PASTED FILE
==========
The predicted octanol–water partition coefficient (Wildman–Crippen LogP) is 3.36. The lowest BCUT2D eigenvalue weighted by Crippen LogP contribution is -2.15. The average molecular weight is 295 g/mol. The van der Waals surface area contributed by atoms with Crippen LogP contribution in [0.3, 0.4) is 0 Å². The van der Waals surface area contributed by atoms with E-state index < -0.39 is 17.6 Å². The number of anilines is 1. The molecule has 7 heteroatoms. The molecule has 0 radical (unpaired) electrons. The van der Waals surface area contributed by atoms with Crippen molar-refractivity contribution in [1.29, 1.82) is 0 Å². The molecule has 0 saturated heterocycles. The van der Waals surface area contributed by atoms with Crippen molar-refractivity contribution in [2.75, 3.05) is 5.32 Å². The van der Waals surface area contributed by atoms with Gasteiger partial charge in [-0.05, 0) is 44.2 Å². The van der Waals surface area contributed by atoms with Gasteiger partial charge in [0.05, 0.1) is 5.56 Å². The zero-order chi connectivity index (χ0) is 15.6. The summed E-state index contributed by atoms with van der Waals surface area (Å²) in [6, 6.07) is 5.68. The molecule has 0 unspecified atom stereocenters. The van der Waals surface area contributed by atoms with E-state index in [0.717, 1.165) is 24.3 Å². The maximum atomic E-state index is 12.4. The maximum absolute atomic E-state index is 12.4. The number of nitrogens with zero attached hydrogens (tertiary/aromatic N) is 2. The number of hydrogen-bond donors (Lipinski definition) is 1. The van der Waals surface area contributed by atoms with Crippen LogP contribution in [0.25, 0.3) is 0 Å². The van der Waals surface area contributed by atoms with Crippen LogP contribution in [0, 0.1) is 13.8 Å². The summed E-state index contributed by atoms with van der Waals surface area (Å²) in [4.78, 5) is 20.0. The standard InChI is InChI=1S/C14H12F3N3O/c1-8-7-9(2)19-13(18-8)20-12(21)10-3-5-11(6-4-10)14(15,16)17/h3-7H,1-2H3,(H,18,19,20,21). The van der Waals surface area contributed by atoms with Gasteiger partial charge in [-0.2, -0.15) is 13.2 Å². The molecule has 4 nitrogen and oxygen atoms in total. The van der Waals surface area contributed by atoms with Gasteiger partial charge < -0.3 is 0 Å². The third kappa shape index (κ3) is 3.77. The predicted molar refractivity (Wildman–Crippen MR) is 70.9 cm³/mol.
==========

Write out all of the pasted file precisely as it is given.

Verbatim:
The predicted octanol–water partition coefficient (Wildman–Crippen LogP) is 3.36. The lowest BCUT2D eigenvalue weighted by Crippen LogP contribution is -2.15. The average molecular weight is 295 g/mol. The van der Waals surface area contributed by atoms with Crippen LogP contribution in [0.3, 0.4) is 0 Å². The van der Waals surface area contributed by atoms with E-state index < -0.39 is 17.6 Å². The number of anilines is 1. The molecule has 7 heteroatoms. The molecule has 0 radical (unpaired) electrons. The van der Waals surface area contributed by atoms with Crippen molar-refractivity contribution in [1.29, 1.82) is 0 Å². The molecule has 0 saturated heterocycles. The van der Waals surface area contributed by atoms with Crippen molar-refractivity contribution in [2.75, 3.05) is 5.32 Å². The van der Waals surface area contributed by atoms with Gasteiger partial charge in [-0.05, 0) is 44.2 Å². The van der Waals surface area contributed by atoms with Gasteiger partial charge in [0.05, 0.1) is 5.56 Å². The zero-order chi connectivity index (χ0) is 15.6. The summed E-state index contributed by atoms with van der Waals surface area (Å²) in [6, 6.07) is 5.68. The molecule has 0 unspecified atom stereocenters. The van der Waals surface area contributed by atoms with E-state index in [0.717, 1.165) is 24.3 Å². The maximum atomic E-state index is 12.4. The maximum absolute atomic E-state index is 12.4. The number of nitrogens with zero attached hydrogens (tertiary/aromatic N) is 2. The number of hydrogen-bond donors (Lipinski definition) is 1. The van der Waals surface area contributed by atoms with Crippen LogP contribution in [0.25, 0.3) is 0 Å². The van der Waals surface area contributed by atoms with Crippen LogP contribution in [0, 0.1) is 13.8 Å². The summed E-state index contributed by atoms with van der Waals surface area (Å²) in [4.78, 5) is 20.0. The standard InChI is InChI=1S/C14H12F3N3O/c1-8-7-9(2)19-13(18-8)20-12(21)10-3-5-11(6-4-10)14(15,16)17/h3-7H,1-2H3,(H,18,19,20,21). The van der Waals surface area contributed by atoms with Gasteiger partial charge in [-0.2, -0.15) is 13.2 Å². The molecule has 4 nitrogen and oxygen atoms in total. The van der Waals surface area contributed by atoms with Gasteiger partial charge < -0.3 is 0 Å². The third kappa shape index (κ3) is 3.77. The predicted molar refractivity (Wildman–Crippen MR) is 70.9 cm³/mol.